However, according to multiple sources attending an unrelated meeting at ICANN’s headquarters in Los Angeles today (discussing the Trademark Clearinghouse), a couple of hours ago Chehade disclosed that Pritz’s conflict was of a “personal”, rather than professional, nature.
ICANN’s GNSO Council voted against providing special brand protection to the Olympics and Red Cross today, in a shock vote that swung on a trademark lawyer’s conflict of interest.
A motion before the Council today would have temporarily protected the words “Olympic”, “Red Cross” and “Red Crescent” in various languages in all newly approved gTLDs.
The protections would be at the second level, in addition to the top-level blocks already in place.
The motion merely needed to secure a simple majority in both of the GNSO houses to pass, but it failed to do so despite having the unanimous support of registries and registrars.
Remarkably, the motion secured 100% support in the contracted parties house (registries and registrars) but only managed to scrape 46.2% of the vote in the non-contracted parties house, just one vote shy of a majority.
While the Non-Commercial Users Constituency predictably voted against the extra protections, it was an unnecessary abstention by an Intellectual Property Constituency representative that made the difference.
Trademark lawyer Brian Winterfeldt explained that he was abstaining — which essentially counts as a “no” vote — because the American Red Cross is his client so he had a conflict of interest.
The second IPC representative, newcomer Petter Rindforth, accidentally abstained also, before changing his vote to “yes” after it was explained that abstention was not an official constituency position.
Another member of the non-contracted parties house was absent from the meeting, potentially costing the motion another vote.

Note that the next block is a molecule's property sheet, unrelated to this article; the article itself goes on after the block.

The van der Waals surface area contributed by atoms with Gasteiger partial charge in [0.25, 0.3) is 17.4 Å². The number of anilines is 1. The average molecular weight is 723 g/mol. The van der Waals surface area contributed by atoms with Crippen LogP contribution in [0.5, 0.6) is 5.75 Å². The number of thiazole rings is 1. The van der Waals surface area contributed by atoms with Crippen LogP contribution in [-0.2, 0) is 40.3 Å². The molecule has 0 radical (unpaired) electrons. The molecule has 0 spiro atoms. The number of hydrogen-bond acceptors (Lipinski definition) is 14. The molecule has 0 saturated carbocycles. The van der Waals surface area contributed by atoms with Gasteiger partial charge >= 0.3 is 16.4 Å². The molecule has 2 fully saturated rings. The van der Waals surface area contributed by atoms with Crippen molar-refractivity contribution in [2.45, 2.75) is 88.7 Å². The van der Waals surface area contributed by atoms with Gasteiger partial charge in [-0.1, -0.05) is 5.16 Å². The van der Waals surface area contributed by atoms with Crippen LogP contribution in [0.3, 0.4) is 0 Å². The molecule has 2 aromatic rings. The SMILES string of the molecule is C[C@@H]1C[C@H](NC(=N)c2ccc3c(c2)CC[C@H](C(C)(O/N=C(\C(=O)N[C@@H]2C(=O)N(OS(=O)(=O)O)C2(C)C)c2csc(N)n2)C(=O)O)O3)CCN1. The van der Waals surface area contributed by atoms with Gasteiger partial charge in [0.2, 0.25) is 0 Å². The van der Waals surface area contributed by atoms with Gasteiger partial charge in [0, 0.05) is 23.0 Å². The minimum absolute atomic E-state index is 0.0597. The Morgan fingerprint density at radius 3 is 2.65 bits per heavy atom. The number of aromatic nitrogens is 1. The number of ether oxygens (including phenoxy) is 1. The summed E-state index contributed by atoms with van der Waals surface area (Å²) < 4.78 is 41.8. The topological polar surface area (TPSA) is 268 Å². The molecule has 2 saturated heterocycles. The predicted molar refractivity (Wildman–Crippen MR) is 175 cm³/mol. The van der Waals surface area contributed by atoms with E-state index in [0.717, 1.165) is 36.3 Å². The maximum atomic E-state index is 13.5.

Half an hour later, when the Council had switched its attention to other business, Winterfeldt realized that his conflict of interest didn’t actually bar him from voting and asked if he could switch to a “yes”, kicking off a lengthy procedural debate about whether the vote should be re-opened.
In-at-the-deep-end Council chair Jonathan Robinson, in his first full meeting since taking over from Stephane Van Gelder last month, eventually concluded that because some councilors had already left the meeting it would be inappropriate to reopen the vote.
So the decision stands, for now at least: no special protections at the second level for the Olympics or Red Cross.
The Council is due to meet again December 20, when it may choose to revisit the issue. If it does, proponents of the motion had better hope the NCUC doesn’t request a deferral.
If today’s “no” vote is still in effect January 31, the ICANN board of directors may feel obliged to overrule the GNSO in order to approve the second-level reservations.
This wouldn’t look great for the vaunted bottom-up decision-making process, but the board is under a lot of pressure from the Governmental Advisory Committee to protect these two organizations, and it has already said that it favors temporary protections.
I suspect that the damage done today is not to the Olympics or Red Cross, which will probably get what they’ve been lobbying for for the last few years, but to the GNSO Council, which seems to have kicked off its new year on a divisive and embarrassingly bureaucratic note.